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John Landis Helicopter I

During the making of John Landis’s “Helicopter I,” many controversial topics were brought up. One was the question of whether child actors should have been hired for the film’s dangerous river attack scene. Another was the climactic air attack scene, which featured a chase by American gunfire in Vietnam. Finally, a jury acquitted Landis of manslaughter charges.

Vic Morrow’s character was chased by American gunfire in Vietnam

During the making of Twilight Zone: The Movie, actor Vic Morrow died in a helicopter crash. His character was to save two Vietnamese children during a bombing raid.

The movie’s “Time Out” segment was to end with Vic Morrow rescuing the two children during the Vietnam War. In the final version, the scene was edited out. During filming, child actors were hired in violation of California law. The actors were paid in cash.

The children were hired in the evenings, when the state was not allowing children to work. The state also did not issue proper work permits to the actors. In addition, the children were paid under a table to circumvent California’s child labor laws.

While preparing to shoot, the film’s director John Landis ignored safety concerns. He hired non-professional child actors to play the roles of Morrow and the two Vietnamese children. He also refused to use dummies or small people as stuntmen.

Child actors were illegally hired to make the dangerous river attack scene

Almost 40 years ago, John Landis was in charge of a helicopter chase sequence in his movie, Twilight Zone: The Movie. In the film, a veteran actor played a hero who saved two orphans from an American helicopter. It was a dazzling stunt scene with explosives, helicopters and pyrotechnics, but the climax was the helicopter crash in which two child actors were killed.

A grand jury convened to decide whether the production was a criminal act. A number of people were questioned, including Landis, production manager Dan Allingham, and associate producer George Folsey. Despite claims of the innocence of the directors, they were all charged with involuntary manslaughter.

Landis denied the charges. He said he had never asked permission from the parents of the child actors. However, the jury was not convinced. Landis disputed statements made by 71 prosecution witnesses. He said he never told parents that his film crew did not have a state permit to film in California. He also denied that he used dummies. He also said that he never told the fire safety officer that his crew was filming children without a permit.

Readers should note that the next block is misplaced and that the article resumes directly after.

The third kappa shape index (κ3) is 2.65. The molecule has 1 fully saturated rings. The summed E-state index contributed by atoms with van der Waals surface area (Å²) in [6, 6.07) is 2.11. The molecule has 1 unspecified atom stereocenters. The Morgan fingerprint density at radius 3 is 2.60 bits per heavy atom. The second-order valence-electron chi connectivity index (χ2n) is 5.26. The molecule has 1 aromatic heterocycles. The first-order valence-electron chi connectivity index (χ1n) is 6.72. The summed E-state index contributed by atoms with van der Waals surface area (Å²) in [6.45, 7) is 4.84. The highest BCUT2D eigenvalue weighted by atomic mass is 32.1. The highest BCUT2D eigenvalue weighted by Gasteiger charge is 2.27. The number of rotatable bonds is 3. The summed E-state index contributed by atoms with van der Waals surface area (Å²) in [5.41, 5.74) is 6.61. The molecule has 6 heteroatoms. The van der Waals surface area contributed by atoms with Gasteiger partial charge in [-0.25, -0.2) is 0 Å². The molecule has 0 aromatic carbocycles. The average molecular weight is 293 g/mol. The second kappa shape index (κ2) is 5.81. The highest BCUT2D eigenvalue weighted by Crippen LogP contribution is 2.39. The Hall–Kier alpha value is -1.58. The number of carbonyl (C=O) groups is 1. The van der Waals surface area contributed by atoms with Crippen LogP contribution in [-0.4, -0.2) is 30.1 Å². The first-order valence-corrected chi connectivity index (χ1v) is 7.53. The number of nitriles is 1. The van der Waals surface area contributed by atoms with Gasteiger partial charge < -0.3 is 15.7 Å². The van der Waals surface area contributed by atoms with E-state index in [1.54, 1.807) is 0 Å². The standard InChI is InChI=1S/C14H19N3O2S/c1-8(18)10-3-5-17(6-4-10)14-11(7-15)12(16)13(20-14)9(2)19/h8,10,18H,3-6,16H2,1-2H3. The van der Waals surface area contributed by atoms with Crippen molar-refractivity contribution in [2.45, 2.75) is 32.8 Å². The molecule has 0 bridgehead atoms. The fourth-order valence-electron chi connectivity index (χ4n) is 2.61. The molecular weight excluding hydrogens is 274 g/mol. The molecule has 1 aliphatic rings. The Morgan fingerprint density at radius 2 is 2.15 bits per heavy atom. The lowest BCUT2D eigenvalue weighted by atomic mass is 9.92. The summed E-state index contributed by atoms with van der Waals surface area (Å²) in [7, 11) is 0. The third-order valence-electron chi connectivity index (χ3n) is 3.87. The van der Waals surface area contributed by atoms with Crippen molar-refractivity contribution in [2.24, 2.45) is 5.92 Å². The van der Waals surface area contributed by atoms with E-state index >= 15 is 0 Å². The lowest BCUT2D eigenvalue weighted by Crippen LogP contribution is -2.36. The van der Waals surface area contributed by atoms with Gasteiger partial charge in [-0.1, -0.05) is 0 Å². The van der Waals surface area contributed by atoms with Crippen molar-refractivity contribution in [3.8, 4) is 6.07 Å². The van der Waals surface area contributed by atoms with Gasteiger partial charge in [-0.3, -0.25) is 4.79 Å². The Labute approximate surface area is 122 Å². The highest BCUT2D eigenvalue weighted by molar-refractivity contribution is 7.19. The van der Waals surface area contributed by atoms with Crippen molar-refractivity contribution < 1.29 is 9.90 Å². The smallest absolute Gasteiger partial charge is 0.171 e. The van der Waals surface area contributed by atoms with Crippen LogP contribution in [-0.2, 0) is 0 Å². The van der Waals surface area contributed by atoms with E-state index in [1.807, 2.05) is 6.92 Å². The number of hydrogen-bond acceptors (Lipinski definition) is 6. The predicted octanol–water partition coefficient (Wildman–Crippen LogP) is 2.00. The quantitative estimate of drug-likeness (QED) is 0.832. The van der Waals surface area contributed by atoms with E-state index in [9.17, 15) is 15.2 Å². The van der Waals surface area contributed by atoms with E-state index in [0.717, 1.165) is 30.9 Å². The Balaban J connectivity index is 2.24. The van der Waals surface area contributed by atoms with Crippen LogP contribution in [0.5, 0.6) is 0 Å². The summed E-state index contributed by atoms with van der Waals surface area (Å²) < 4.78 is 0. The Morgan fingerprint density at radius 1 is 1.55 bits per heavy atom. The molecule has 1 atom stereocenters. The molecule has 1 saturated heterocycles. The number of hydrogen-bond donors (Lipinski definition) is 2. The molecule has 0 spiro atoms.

Jury acquitted Landis of manslaughter

Despite a 10-month trial, John David Landis was found not guilty of involuntary manslaughter for the deaths of three people in the 1983 Twilight Zone incident. Landis’ trial marked a historic moment for the movie industry. The trial was the first time a director was charged with a crime for the death of a cast member on a film set.

In a trial that lasted 10 months, the jury acquitted Landis and four other defendants. The defendants defended their actions by saying they were accidents. The prosecution, however, had a difficult time showing that the actions were reckless. They tried to find a way to make the jury choose between convicting Landis or letting him get away with impunity.

The jury heard 93 days of testimony from dozens of witnesses. One witness, special effects technician James Camomile, received immunity from prosecution. He testified that he set off explosions too early. The defendants defended their actions by claiming that the helicopter was disabled by heat damage.

Filming of the climactic air attack scene

During the filming of the climactic air attack scene for John Landis helicopter I, three people were killed. Dorcey Wingo was a Vietnam veteran who was piloting a UH-1B Huey military-type chopper. Wingo was attempting to rein in the helicopter, but it suddenly lost control. He crashed into a river and drowned.

Dorcey Wingo was wearing a military uniform with captain’s bars. He had flown Hueys in the real war in Southeast Asia. He was worried about the pyrotechnics in the low flying helicopter. He asked Dan Allingham to take issue with Landis.

While the helicopter was hovering over the river, two explosions damaged the rotor blades. The chopper then crashed into the river and fell on top of the children. The main rotor decapitated Vic Morrow. He reached for the little girl, but she was too small.

After the explosions, the helicopter landed in the water. The children began to laugh. This caused delays in filming. The children were supposed to be wearing costumes. However, Landis left their names off the call sheets. He was also shorthanded. He had already forced the filming schedule by one day.



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